Pre Due Diligence Review

When entering into a due diligence there are some key areas investors or purchasers tend to look at, often with a view of finding holes so that they can reduce your company valuation. Being aware of these aspects and ensuring you have robust answers in place to all of these questions will help you protect your company valuation in a negotiation. 
1. Director expenses - are all directors expenses above board and within reasonable expectations and are all benefits being recognised and taxed correctly? In early stage startups company directors are often also the founders of the company, and can have a lot of control as often there isn't an official board in place to monitor things. Investors will want to know whether directors have taken advantage of their position by favouring themselves with generous expenses or WFH allowances, with the risk that perhaps not all of this has been taxed correctly or reported as a benefit to HMRC. 
2. Permanent establishment - Does the company operate internationally, and if so are there any potential unpaid taxes that overseas governments could claim? A key risk here is the inadvertent creation of a ‘permanent establishment’ in another country, i.e. a taxable presence elsewhere, which may occur if you have a sales team or an office in that country.
3. Off payroll working – are there contractors or consultants on the books who really should be employees, but instead of being on the payroll have been invoicing the company on a regular basis? This is often the case (and understandable) for startups who prefer the ease of hiring contractors rather than taking on full employees (with employee contracts, benefits, pensions etc.). The rules to consider ( IR35) can be quite complex and in some cases vague, but the risk is that the company has been under-declaring its PAYE bill to HMRC.  
4. Poor record keeping - how good are your books and records? Are there many items for which you have lost the receipt or invoice? Have signed board minutes been kept for key business decisions? Are signed share certificates held on file?
5. Company register s and shareholder history - have all share dealings being properly documented at Companies House? Have there been any complicated or unusual transactions, such as share buy-backs or share transfers/gifts, and have then been dealt with and documented correctly?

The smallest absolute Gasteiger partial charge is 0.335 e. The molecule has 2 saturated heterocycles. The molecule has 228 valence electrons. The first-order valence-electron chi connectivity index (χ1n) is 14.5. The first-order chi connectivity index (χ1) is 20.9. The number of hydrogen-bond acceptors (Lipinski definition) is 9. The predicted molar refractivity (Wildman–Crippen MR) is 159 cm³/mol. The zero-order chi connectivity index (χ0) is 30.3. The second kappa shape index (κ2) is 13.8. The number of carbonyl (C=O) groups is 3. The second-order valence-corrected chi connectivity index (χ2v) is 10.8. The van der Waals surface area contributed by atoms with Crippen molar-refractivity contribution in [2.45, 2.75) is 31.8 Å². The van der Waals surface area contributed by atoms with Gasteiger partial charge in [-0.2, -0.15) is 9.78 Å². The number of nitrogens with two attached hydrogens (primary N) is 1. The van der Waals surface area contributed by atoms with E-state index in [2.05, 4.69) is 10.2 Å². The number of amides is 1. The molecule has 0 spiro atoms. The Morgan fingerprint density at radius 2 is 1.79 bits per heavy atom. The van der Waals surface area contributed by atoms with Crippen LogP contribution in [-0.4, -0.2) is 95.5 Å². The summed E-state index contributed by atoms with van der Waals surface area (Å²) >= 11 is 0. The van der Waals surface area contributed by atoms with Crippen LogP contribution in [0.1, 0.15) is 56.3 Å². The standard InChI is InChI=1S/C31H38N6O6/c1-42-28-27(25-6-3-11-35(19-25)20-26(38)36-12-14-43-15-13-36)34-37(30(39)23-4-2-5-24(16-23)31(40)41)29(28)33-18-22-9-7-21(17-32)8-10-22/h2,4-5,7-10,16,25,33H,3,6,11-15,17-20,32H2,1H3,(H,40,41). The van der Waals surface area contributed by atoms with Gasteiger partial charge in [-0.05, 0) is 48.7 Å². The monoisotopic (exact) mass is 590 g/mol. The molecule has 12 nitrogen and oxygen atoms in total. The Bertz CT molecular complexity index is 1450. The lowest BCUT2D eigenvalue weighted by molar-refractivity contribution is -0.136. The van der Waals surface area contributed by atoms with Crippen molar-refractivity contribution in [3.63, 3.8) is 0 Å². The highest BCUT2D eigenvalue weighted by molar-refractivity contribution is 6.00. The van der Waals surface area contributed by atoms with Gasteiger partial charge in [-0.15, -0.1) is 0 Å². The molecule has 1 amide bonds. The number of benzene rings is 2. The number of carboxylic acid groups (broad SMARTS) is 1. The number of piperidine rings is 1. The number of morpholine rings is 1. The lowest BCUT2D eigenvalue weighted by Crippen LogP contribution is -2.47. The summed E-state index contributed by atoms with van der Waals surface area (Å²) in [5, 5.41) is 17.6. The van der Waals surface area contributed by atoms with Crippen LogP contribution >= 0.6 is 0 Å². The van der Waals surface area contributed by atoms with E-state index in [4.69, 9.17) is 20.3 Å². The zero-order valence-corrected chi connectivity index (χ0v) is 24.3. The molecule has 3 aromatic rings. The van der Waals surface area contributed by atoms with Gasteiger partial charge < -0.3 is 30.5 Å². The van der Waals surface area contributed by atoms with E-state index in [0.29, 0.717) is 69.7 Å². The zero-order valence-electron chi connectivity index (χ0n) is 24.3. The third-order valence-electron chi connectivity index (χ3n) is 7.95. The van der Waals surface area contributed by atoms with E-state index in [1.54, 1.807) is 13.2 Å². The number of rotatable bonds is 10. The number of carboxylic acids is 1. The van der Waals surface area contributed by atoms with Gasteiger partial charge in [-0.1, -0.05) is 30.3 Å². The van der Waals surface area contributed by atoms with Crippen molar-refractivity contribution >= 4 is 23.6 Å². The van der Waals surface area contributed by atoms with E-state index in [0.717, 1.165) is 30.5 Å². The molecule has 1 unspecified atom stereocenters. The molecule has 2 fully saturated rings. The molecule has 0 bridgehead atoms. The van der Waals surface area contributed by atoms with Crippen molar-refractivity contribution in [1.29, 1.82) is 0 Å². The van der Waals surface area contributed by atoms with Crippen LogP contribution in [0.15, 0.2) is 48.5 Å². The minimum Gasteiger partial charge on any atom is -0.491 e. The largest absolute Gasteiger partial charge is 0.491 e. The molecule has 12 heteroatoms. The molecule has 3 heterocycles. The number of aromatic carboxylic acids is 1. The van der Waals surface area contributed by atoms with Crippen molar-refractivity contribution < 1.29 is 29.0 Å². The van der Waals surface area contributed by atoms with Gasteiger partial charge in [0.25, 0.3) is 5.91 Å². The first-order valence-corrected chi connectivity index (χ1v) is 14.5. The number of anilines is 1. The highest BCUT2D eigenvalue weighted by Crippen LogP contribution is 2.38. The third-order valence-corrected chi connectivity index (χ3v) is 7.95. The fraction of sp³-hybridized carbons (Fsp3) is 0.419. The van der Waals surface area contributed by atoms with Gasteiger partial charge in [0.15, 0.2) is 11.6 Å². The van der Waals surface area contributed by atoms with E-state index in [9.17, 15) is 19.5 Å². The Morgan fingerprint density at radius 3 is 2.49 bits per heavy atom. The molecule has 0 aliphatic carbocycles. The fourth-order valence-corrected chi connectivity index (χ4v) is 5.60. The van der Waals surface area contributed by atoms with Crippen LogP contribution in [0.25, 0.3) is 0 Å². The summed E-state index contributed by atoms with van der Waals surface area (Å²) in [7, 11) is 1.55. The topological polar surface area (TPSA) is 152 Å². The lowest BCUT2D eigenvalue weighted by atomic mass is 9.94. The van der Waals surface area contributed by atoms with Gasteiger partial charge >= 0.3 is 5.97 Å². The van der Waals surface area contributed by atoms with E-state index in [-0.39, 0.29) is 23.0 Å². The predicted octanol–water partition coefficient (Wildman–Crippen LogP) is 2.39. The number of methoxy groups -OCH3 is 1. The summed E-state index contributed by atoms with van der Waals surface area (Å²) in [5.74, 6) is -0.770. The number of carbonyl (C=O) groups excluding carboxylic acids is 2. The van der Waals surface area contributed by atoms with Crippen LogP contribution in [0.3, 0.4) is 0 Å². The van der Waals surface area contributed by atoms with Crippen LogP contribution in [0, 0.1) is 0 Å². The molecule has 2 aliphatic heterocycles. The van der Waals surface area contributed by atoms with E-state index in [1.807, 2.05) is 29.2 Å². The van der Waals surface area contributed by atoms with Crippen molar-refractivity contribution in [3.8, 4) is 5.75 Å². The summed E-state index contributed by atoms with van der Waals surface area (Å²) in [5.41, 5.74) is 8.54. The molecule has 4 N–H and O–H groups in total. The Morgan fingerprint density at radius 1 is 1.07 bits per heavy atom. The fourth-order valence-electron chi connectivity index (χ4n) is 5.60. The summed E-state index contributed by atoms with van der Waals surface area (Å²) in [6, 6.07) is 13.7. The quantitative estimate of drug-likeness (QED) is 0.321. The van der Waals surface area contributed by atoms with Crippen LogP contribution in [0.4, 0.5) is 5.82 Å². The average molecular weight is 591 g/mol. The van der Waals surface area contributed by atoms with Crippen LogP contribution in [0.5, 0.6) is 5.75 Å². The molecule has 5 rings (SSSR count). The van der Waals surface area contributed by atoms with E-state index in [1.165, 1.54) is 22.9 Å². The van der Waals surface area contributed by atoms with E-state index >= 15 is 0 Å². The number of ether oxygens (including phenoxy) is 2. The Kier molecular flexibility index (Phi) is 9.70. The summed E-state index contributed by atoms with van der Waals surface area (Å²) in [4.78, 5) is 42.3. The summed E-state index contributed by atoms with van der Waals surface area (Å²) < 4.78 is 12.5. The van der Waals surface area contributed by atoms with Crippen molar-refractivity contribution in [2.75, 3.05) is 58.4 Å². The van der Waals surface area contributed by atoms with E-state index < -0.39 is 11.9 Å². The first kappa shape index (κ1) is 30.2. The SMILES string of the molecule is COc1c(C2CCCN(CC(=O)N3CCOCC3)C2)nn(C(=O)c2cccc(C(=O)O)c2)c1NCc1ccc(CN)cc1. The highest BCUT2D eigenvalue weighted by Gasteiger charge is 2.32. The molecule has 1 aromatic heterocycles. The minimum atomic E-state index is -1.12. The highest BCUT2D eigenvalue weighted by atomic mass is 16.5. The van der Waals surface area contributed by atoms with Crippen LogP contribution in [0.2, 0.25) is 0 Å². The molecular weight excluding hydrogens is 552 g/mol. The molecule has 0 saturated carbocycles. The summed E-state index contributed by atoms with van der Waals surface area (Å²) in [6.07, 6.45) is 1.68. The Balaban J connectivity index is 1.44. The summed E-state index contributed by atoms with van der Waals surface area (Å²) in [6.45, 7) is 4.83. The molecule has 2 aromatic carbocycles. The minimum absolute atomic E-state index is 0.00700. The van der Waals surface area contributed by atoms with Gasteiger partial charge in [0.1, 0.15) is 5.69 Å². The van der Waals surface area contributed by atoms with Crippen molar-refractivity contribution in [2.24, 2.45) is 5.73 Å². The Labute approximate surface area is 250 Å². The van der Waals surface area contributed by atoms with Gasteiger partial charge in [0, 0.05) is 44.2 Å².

6. Company option scheme - if the company has an option scheme in place, is all of the paperwork in order, have HMRC filings been made on time and are all signed option agreements held on file?
7. Revenue recognition - for some companies recognising their revenue is a simple process, but for others it can be more complicated. For example, if you are selling software licences do you need to recognise the income over the duration of the licence agreement? This might mean deferring the revenue to a later period if, for example, the software licence is for one year but you invoice your customers upfront. 
8. Loans to directors - there are some complicated rules when it comes to loans to directors, especially when the loans are overdrawn, i.e. when the director owes money to the company. If this is the case investors will pore over the loans to assess whether all filings and taxes have been made correctly and on time, and will analyse any director loan agreements in place. You can get a flavour of the rules around director loans here.
9. VAT risks - generally, the VAT rules if your customers are all UK based are simple and there is little risk of things going wrong. However, if your customers are based outside of the UK, the VAT rules differ between B2B and B2C sales and also between sale of services (i.e. software) versus sale of goods. Furthermore, there are specific rules when you are selling to consumers in the EU, per the VAT OSS rules here (formerly 'VAT MOSS'). 
10. R&D risks - is your R&D claim rock solid or a little dubious? Have you reached the end of the 12 month 'enquiry window' where HMRC can still look at a claim, or do you have any claims still 'in play' that could potentially be assessed by HMRC? Have your R&D claims been properly documented and reported to HMRC by a specialist (like us) or have you used a third party who has perhaps cut some corners?  
Barnes & Scott can help with conducting a detailed review of your business before you undergo a due diligence from a potential investor or acquirer. We will use our experience to analyse your finance systems, processes and transactions to identify and resolve any issues before they become a problem!  Our experienced team have worked on deals of all shapes and sizes, from small mergers to big acquisitions. 

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